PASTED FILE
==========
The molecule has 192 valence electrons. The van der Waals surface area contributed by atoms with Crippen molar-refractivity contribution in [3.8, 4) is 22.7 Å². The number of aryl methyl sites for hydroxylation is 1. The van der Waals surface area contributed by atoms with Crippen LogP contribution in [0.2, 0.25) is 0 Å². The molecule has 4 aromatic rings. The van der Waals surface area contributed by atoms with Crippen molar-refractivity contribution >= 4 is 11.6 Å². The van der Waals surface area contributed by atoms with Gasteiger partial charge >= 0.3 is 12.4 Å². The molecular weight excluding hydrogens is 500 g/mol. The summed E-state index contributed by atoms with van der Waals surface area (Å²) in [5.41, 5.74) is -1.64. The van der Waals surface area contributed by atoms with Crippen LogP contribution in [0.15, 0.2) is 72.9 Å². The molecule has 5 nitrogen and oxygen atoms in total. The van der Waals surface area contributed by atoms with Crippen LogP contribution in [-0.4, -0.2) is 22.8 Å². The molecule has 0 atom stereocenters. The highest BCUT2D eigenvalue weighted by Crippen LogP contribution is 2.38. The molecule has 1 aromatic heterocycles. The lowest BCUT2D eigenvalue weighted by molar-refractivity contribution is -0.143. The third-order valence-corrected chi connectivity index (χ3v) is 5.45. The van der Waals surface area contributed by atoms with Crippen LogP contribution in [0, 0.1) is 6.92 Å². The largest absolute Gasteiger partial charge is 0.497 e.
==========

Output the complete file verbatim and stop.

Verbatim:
The molecule has 192 valence electrons. The van der Waals surface area contributed by atoms with Crippen molar-refractivity contribution in [3.8, 4) is 22.7 Å². The number of aryl methyl sites for hydroxylation is 1. The van der Waals surface area contributed by atoms with Crippen LogP contribution in [0.2, 0.25) is 0 Å². The molecule has 4 aromatic rings. The van der Waals surface area contributed by atoms with Crippen molar-refractivity contribution >= 4 is 11.6 Å². The van der Waals surface area contributed by atoms with Gasteiger partial charge >= 0.3 is 12.4 Å². The molecular weight excluding hydrogens is 500 g/mol. The summed E-state index contributed by atoms with van der Waals surface area (Å²) in [5.41, 5.74) is -1.64. The van der Waals surface area contributed by atoms with Crippen LogP contribution in [0.15, 0.2) is 72.9 Å². The molecule has 5 nitrogen and oxygen atoms in total. The van der Waals surface area contributed by atoms with Crippen LogP contribution in [-0.4, -0.2) is 22.8 Å². The molecule has 0 atom stereocenters. The highest BCUT2D eigenvalue weighted by Crippen LogP contribution is 2.38. The molecule has 1 aromatic heterocycles. The lowest BCUT2D eigenvalue weighted by molar-refractivity contribution is -0.143. The third-order valence-corrected chi connectivity index (χ3v) is 5.45. The van der Waals surface area contributed by atoms with Crippen LogP contribution in [0, 0.1) is 6.92 Å². The largest absolute Gasteiger partial charge is 0.497 e.